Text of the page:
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Monday, February 19, 2018

Just Remembering

Image result for image of Oahu’s Punchbowl

Not really certain why these memories are haunting me today. Perhaps it's being Presidents' Day or because of the emotional turmoil this latest shooting has created among our country's citizenry.

It was my first Christmas with my Coast Guard husband after his transfer to Honolulu before our son was born. We chose that day to visit Punchbowl, the National Military Cemetery of The Pacific. Established in  a crater that was formed some 75,000 to 100,000 years ago, the governor of Hawaii offered the Punchbowl for a national cemetery in 1943.  In February 1948, Congress approved funding and construction began. It was officially dedicated on September 2, 1949, the 4th anniversary of V-J Day. 

 As we stood on the viewing platform, looking down at the rows of crosses, I could hardly believe this sunny day with a warm breeze disturbing my hair was December 25th. I found the experience to be a very moving as I realized how many gave their lives so I could stand in that spot.
Image result for Normandy military cemetery

An equally moving experience happened twenty-odd years later when my family spent a day at the Normandy coastline at Omaha Beach American Cemetery & Memorial in Colleville-sur-Mer. The first American cemetery on European soil,  France granted the United States a special, perpetual concession to the land occupied by the cemetery, free of any charge or any tax. Overlooking Omaha Beach, the memorial consists of a semicircular colonnade with a loggia at each end containing maps and narratives of the military operations.

I cannot describe my stirred emotions as I walked the sands that had absorbed the blood of so many of America's finest.

Perhaps I'm just sensing that we, the people, need to look back to see how we've drifted from that era of sacrifice for others and unity of country.


Wednesday, February 7, 2018

A Rainy Day...

Image result for a rainy day
Why does a rainy day bring on the urge to write? Sitting at my computer, the falling rain is a curtain  shutting away the outside world. Cozy in my cocoon, the cacophony of life beyond my ken can not assaulted me. Instead, I'm free to browse the expansive world of thought and imagination.

Non-writers may not be aware that we scribblers don't confine our working time to those periods we plant ourselves before a computer or at a desk, pen and paper at hand. Just as much time is spend in exploring the world our characters live in and mentally observing their behavior and interactions with others. These fictional characters acquire substance and reality as they reveal their quirks to us, the better to relate the story they insist must be written.

The imagination is a marvelous gift. My first attempts at writing for public view were restricted to informational articles. I was convinced I didn't have the imagination to create fictional stories. With a dozen or more purely fictional novels to my credit, that fallacy has been proven wrong.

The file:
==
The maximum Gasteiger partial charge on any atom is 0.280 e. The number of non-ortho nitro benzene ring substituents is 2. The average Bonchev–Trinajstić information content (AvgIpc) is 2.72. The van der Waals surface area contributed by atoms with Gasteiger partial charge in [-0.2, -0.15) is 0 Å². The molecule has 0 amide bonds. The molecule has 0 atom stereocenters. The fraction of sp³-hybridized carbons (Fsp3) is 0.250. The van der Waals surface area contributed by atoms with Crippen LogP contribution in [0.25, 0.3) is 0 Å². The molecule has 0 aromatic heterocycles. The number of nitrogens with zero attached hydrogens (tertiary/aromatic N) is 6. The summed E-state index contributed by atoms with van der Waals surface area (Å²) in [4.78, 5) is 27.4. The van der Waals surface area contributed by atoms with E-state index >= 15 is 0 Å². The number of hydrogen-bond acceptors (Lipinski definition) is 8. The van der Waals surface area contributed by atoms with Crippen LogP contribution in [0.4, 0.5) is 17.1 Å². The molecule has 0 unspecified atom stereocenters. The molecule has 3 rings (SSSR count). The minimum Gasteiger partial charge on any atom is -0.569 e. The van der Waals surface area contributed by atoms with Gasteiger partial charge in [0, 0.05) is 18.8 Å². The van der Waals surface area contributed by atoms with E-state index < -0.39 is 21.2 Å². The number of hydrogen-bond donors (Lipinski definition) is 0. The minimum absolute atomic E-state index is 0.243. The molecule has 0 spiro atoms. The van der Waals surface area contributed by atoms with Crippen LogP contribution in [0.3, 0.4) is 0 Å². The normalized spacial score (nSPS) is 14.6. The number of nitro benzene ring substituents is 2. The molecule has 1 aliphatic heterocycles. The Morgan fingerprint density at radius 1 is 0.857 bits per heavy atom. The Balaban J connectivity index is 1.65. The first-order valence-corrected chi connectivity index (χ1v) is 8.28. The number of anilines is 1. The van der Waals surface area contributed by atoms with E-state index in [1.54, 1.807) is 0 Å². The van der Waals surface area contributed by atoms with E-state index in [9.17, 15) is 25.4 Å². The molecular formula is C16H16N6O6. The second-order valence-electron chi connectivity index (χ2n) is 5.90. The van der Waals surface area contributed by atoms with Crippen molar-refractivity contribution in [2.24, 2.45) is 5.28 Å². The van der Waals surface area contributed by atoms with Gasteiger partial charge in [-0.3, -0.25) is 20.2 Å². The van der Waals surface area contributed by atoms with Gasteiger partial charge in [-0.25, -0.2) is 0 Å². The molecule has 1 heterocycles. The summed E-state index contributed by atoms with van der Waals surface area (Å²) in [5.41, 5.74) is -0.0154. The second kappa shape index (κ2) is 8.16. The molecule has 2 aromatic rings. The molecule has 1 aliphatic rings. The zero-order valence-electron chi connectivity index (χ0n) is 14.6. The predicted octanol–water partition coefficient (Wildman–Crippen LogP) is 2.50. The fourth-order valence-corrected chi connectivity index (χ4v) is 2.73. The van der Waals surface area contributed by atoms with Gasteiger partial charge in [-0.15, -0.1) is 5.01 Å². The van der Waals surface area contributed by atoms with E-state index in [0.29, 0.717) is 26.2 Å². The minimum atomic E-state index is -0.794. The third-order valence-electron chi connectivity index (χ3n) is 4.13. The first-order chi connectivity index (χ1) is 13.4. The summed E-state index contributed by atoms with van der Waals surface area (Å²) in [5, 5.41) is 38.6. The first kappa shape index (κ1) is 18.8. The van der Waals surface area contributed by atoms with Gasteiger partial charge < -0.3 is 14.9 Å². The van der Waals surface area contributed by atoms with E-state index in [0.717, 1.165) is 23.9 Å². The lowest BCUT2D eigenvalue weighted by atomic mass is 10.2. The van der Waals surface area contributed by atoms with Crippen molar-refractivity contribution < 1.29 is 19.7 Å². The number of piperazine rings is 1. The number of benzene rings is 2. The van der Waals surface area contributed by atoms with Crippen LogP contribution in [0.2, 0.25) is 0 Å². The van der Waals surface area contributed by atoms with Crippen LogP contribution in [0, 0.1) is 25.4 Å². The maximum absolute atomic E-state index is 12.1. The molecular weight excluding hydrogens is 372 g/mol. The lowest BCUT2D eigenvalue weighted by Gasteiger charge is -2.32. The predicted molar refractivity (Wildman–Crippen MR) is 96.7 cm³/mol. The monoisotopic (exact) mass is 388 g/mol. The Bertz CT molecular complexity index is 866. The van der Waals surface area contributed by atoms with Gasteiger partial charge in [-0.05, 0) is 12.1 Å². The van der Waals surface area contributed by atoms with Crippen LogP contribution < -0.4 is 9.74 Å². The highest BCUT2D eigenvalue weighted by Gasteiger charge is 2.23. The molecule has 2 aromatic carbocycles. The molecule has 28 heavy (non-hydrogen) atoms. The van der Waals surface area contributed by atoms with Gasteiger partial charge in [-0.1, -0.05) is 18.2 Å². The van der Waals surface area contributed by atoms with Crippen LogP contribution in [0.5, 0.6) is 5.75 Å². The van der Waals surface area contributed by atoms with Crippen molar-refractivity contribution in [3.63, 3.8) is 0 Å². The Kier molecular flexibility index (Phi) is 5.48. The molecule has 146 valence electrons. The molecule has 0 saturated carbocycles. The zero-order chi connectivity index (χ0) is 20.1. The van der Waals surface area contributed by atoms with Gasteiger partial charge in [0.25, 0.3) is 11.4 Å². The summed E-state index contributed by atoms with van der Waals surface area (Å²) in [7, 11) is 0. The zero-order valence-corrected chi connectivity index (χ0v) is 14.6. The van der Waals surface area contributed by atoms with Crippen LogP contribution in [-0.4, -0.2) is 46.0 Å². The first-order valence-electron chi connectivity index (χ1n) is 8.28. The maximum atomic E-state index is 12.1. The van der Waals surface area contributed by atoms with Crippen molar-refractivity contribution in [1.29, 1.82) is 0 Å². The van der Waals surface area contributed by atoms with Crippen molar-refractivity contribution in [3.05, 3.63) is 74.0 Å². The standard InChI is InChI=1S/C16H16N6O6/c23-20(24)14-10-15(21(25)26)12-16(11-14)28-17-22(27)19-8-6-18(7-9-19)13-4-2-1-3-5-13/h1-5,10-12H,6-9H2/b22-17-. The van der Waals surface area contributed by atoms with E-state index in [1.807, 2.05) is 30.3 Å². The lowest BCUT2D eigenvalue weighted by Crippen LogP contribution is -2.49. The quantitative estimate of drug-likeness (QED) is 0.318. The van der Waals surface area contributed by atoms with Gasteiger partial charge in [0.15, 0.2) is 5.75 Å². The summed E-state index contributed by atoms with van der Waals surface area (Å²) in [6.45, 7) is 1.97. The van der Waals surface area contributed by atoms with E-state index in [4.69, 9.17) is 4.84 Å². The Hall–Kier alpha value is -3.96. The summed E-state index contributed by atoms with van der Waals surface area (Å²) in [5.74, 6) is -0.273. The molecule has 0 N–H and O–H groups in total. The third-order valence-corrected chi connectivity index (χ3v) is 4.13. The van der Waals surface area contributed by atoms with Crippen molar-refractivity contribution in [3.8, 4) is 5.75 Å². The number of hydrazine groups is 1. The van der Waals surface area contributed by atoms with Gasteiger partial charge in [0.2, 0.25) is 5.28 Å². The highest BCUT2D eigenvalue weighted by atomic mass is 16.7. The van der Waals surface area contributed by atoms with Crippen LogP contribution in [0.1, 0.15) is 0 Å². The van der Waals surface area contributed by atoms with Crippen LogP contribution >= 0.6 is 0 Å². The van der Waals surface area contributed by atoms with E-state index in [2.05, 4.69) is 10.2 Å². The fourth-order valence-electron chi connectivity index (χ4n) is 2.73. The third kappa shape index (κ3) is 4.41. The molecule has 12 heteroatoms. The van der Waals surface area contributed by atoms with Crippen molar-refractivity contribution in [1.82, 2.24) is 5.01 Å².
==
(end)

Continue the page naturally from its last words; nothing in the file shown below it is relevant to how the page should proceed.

It took a creative writing course with an inspired teacher at Kilgore College to remove the wall I had erected to writing fiction. Since then, I've consumed many books written by others generous in their desire to share their knowledge in my quest to grow in my craft. Close to thirty years later, I am still learning. 


Friday, February 2, 2018

A Habit's Been Formed

Only two days and I miss that daily act of writing a blog. Strange how easily some habits form...or perhaps not really strange.

I hadn't really planned to write again so soon but can't fight the urge. So, perhaps this is a good time to tell everyone about my latest publication. Actually, it's a re-release of a book that came out ten years ago...Living With A Depressed Spouse. (https://www.amazon.com/Living-Depressed-Spouse-Gay-Ingram-ebook/dp/B07939QHKC/ref=asap_bc?ie=UTF8)

At the moment, it's only available in E-book form. We're working on the print copy that should come out shortly, depending on how long it takes Amazon to complete the process.

As you may guess from the title, this was a difficult book to write and not one I would have chosen to write. Without going into long details. I'll just say God used a stranger to let me know the book had to be written. I have to add, if it were not for my journaling during that period all this happened, there is no way I could have remembered the details.

For those readers who live in the vicinity, I'll be at Uncle Mike's, an Italian restaurant, in Big Sandy this morning with my books. Come by, say hi, and enjoy some tasty food. It's not hard to find. Big Sandy has one red light at the intersection of SH 80 and SH 155. Mike's is there, at the intersection.

Hope to see some friendly faces.